Northwestern became the focal point of the labor fight in January 2014 when a handful of football players called the NCAA a "dictatorship" and announced plans to form the first U.S. labor union for college athletes. Quarterback Kain Colter detailed the College Athletes Players Association at a news conference, flanked by leaders of the United Steelworkers union that has lent its organizing expertise and presumably will help bankroll the court fight.

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Northwestern football, unionization verdict
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Board dismisses ruling to allow college athletes to unionize
Northwestern football player Justin Jackson walks to practice at the University of Wisconsin-Parkside campus on Monday, Aug. 17, 2015, in Kenosha, Wi. The National Labor Relations Board on Monday \overturned a historic ruling that gave Northwestern University football players the go-ahead to form the nation's first college athletes' union, saying the prospect of union and non-union teams could throw off the competitive balance in college football.(AP Photo/Jeffrey Phelps)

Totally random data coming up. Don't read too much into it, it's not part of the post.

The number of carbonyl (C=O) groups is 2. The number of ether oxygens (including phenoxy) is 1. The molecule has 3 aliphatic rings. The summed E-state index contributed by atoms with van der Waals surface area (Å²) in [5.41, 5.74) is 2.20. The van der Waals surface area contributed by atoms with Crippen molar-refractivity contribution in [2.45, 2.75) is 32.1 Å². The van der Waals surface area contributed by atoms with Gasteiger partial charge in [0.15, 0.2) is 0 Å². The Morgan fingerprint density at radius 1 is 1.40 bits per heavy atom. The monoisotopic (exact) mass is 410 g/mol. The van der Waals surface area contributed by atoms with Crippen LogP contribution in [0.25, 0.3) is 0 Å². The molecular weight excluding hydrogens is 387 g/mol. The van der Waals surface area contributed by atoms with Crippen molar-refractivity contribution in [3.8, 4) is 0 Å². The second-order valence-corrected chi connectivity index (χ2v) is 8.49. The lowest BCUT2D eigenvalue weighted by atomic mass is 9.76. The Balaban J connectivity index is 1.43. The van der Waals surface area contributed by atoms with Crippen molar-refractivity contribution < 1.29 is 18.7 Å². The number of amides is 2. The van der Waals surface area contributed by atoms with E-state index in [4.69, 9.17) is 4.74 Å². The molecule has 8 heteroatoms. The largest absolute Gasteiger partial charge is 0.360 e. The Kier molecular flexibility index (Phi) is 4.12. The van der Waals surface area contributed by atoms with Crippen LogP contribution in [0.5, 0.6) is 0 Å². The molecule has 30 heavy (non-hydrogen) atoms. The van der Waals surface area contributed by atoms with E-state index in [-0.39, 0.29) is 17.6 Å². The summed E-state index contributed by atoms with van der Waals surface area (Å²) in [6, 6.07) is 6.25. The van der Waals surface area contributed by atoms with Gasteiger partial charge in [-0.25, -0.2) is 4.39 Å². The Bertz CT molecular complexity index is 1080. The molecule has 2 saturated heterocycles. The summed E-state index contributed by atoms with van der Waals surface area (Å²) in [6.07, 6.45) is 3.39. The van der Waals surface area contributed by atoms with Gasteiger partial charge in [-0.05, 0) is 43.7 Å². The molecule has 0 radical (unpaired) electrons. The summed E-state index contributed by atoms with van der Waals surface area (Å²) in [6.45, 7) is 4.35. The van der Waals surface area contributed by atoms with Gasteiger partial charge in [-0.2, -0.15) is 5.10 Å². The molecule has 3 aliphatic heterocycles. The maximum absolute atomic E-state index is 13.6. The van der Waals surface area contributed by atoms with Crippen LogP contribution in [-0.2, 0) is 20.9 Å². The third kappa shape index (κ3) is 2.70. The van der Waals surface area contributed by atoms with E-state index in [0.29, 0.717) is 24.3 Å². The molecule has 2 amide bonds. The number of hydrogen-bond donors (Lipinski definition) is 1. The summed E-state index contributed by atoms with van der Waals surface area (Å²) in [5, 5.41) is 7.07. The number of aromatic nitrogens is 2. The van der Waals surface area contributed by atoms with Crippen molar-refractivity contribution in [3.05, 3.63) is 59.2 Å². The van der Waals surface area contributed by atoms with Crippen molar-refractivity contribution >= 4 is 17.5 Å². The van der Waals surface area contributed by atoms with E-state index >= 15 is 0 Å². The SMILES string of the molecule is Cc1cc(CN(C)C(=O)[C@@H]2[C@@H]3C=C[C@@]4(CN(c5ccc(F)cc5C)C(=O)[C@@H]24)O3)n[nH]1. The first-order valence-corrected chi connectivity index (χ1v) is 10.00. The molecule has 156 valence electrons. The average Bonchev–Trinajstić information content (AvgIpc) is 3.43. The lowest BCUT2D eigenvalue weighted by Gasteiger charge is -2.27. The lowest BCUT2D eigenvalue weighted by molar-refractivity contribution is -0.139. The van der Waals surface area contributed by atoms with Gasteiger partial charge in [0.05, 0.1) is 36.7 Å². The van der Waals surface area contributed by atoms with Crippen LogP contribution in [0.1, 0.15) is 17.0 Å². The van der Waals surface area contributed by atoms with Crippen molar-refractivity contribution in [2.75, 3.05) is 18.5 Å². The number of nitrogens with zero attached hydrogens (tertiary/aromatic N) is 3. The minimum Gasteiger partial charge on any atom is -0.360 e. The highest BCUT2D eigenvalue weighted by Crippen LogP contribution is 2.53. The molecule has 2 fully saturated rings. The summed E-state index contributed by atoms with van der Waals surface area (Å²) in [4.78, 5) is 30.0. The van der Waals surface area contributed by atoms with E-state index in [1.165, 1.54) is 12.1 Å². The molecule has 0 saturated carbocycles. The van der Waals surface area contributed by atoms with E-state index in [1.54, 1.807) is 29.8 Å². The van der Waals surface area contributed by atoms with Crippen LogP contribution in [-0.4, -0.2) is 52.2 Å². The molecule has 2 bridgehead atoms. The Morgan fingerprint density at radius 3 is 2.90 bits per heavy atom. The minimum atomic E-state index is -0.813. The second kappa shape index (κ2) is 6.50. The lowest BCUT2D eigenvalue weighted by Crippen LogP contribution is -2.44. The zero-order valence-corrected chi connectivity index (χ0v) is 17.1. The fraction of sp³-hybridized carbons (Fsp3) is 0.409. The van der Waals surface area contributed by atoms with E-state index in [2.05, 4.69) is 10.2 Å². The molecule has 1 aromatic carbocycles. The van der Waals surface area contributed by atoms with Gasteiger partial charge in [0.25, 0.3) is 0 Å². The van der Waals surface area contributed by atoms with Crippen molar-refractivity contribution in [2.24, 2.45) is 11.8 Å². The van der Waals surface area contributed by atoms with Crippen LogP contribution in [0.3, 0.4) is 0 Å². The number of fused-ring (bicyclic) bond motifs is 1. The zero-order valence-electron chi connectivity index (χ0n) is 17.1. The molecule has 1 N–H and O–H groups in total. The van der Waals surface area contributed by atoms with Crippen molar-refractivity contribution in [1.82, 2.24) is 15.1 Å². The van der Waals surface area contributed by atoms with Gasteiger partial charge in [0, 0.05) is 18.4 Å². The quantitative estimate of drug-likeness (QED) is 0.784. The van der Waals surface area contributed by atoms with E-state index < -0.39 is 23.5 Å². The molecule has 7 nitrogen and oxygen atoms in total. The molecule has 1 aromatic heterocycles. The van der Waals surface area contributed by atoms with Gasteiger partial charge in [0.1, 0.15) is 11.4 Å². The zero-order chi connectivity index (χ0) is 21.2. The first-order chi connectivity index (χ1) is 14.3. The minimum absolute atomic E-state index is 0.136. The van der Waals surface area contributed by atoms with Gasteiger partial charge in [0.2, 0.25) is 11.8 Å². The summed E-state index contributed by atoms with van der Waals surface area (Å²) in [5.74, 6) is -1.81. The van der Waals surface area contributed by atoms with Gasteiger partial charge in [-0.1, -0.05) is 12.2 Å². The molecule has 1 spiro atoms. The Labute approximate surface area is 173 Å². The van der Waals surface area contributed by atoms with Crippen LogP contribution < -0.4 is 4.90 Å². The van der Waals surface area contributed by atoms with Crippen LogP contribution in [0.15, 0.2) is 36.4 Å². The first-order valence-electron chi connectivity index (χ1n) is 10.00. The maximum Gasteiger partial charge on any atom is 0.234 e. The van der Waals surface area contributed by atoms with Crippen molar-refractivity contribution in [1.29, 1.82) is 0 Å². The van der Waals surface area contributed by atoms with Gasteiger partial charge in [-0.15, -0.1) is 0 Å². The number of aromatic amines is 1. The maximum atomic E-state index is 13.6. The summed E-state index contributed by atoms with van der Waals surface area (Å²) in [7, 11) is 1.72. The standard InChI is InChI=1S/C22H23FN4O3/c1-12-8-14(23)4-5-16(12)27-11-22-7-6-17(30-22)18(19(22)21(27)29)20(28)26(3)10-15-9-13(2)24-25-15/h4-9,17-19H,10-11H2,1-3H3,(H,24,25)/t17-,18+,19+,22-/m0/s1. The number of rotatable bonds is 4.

Northwestern football players gesture during practice at the University of Wisconsin-Parkside campus on Monday, Aug. 17, 2015, in Kenosha, Wi. The National Labor Relations Board on Monday overturned a historic ruling that gave Northwestern University football players the go-ahead to form the nation's first college athletes' union, saying the prospect of union and non-union teams could throw off the competitive balance in college football.(AP Photo/Jeffrey Phelps)